As well as providing education, universities have promoted and stimulated research that is contributing to the developing knowledge base for nursing practice. This work, together with hospital-based research and that of newly established nursing research centres, is crucial to the evolution of the nurse's role and to the provision of evidence-based care unique to nursing. In fact, increased scientific knowledge and resulting new technologies and treatment methods are increasing the complexity of nursing practice. And in the constant interplay between education and research, education to maintain and develop new practical skills has become a critical necessity.

Other influences
Influences apart from those of education and research have led to further developments in the role of nurses. At times, blurred boundaries with the roles of other health workers have resulted, with accompanying dilemmas. For example, economic forces have led to the increasing employment of less skilled workers who have taken on some of the work of nurses, mostly outside the regulatory framework that governs nurses -- grave questions about accountability and duty of care need to be answered. For example, to whom and for what are personal care attendants, with no knowledge of drugs, accountable in administering prescribed medications without supervision? Indeed, the general decline in resources and the restructuring of service delivery systems will continue to impact on the role of nurses. Advancing technology is also associated with yet-to-be-resolved legal and ethical dilemmas in the role of nurses (as for all health practitioners) -- dilemmas, such as euthanasia and assisted suicide, that are no longer remote but immediate and omnipresent.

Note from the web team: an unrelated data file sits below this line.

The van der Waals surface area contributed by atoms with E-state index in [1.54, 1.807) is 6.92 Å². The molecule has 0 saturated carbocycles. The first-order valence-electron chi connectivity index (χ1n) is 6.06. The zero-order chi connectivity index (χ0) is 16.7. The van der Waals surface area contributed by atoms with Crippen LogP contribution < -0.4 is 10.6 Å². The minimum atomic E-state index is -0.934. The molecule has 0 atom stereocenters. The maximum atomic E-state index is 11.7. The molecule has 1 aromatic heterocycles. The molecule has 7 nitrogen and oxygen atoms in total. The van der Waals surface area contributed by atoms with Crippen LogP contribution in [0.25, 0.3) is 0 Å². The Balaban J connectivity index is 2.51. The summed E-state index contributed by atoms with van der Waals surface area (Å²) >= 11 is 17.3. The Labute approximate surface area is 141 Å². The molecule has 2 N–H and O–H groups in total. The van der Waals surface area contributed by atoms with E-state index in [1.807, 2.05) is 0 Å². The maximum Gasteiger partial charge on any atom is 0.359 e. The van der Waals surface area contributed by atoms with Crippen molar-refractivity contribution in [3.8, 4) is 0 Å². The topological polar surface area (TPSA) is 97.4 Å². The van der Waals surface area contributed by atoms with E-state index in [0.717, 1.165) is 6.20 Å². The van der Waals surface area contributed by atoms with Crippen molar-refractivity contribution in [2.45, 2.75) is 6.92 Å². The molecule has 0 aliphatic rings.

Expanding roles